Wednesday, August 2, 2017

English Paper Piecing Experiment: 3 Ways to Finish Project Edges

A couple of weeks ago, I showed off three 12" tops I'd made, as part of my new obsession with English Paper Piecing (EPP). The centers are Alex Anderson's festive pomegranate fabric.
That blog post included an EPP tutorial. I was deciding whether to combine them into one tablerunner, or finish them separately. Since then, I chose the latter. Here's #1, finished: 
The second one is also hand-quilted with motifs inspired by the central fabric: 
And below is the third, which my DD pointed out has a Thanksgiving feel. It's machine-quilted. Note: the hexagons aren't as symmetrical as in the first two. 
Here's why: the backs are different.
I used three different finishing techniques, as a semi-scientific way to research EPP finishing, and, if possible, reduce handwork.

English Paper Piecing is easier than regular piecing in many ways. Seam allowances needn't be perfect, and Y-seams are a breeze. Hexagons become child's play.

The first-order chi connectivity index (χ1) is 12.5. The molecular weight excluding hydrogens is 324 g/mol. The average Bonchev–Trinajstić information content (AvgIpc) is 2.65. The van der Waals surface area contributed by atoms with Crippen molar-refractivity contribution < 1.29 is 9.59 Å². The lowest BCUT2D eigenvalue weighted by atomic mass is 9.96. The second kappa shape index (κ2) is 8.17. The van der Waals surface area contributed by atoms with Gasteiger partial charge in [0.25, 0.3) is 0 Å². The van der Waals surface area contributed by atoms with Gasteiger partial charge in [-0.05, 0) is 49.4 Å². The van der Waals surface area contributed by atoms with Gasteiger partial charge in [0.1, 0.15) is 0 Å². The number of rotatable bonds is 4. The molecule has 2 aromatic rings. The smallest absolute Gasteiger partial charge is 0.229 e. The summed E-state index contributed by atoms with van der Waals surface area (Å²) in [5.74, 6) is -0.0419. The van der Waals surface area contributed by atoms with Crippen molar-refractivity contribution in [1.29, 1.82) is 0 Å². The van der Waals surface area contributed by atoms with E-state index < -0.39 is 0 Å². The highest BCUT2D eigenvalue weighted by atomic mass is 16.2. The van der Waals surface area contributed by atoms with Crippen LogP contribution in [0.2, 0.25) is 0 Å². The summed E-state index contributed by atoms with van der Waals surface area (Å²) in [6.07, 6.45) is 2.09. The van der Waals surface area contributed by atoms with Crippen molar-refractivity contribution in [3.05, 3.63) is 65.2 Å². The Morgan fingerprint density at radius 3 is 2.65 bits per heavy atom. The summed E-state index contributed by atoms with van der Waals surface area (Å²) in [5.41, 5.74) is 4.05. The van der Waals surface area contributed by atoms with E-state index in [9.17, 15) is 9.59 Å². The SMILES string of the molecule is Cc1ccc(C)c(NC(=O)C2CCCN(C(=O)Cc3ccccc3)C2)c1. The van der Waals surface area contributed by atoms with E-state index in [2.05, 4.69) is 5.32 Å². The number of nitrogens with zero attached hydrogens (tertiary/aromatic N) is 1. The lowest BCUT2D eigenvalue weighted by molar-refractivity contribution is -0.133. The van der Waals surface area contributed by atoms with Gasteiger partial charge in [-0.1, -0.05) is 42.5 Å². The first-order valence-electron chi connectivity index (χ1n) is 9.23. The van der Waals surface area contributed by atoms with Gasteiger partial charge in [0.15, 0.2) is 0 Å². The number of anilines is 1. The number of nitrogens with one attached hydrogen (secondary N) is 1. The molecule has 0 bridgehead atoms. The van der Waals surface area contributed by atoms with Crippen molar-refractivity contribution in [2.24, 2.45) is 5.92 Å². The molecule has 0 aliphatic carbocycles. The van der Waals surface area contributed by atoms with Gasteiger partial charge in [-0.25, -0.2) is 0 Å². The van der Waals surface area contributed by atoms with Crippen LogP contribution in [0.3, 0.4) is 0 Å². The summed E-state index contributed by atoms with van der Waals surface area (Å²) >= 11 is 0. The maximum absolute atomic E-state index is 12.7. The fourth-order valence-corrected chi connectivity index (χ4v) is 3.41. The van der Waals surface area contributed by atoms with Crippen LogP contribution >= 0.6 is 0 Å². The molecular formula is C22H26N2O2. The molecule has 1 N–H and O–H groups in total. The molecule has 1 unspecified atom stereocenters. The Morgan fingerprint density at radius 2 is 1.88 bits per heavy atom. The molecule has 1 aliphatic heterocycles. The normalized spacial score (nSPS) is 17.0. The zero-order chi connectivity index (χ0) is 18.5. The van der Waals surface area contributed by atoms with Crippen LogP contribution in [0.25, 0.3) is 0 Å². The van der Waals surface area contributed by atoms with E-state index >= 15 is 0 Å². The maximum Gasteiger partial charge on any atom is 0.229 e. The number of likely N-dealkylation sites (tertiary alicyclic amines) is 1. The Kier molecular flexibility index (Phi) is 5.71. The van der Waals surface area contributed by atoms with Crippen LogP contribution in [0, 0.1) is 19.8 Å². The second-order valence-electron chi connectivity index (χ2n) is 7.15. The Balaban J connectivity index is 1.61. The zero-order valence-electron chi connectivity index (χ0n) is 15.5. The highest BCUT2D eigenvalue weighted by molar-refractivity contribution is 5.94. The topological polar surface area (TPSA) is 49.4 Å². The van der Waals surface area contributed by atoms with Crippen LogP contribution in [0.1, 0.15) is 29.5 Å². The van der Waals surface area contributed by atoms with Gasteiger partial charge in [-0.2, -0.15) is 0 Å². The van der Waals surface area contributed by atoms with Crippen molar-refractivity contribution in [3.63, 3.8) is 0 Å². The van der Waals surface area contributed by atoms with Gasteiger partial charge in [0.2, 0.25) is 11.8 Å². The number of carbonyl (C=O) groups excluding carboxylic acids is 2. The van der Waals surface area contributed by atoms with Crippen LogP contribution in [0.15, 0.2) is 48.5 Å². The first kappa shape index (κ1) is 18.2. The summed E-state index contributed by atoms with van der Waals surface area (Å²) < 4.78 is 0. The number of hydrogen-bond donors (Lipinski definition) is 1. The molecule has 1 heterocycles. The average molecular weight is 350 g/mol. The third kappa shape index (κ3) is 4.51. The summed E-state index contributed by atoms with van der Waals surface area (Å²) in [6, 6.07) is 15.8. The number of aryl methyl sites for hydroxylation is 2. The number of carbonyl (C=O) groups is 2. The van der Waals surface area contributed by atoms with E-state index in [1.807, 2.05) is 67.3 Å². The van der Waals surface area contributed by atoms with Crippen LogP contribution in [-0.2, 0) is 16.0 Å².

But EPP can involve a lot of handwork, which is tough on grownup hands, wrists, and shoulders.  Plus, finishing the edges is a challenge.  Regular patchwork has only three layers at the edges: top, batting, and bottom. Stitch on a binding that takes up 1/4" of the edges, and you're done.

But with EPP, the top edges are already turned inside. And somehow, the backing fabric also has to be turned under. That makes 4 layers of fabric at the edges, plus batting. A regular binding is not practical. But there's no un-fussy-way to hide the batting inside and turn the back edges inward.

So I did some experimenting.

MAT 1: Classic Same-Shape Lining 
Usually, EPPers suggest you make a backing that has the same number of paper-pieced shapes on the edges as the top has around its edges. For my first mat, I gave it a shot, just for the purposes of comparison. First, I traced the finished top (with templates still inside) on batting.
Used the batting to cut out a larger piece of backing fabric.
 Created a set of hexagons that match the top's edges. (Hand-stitched, alas!)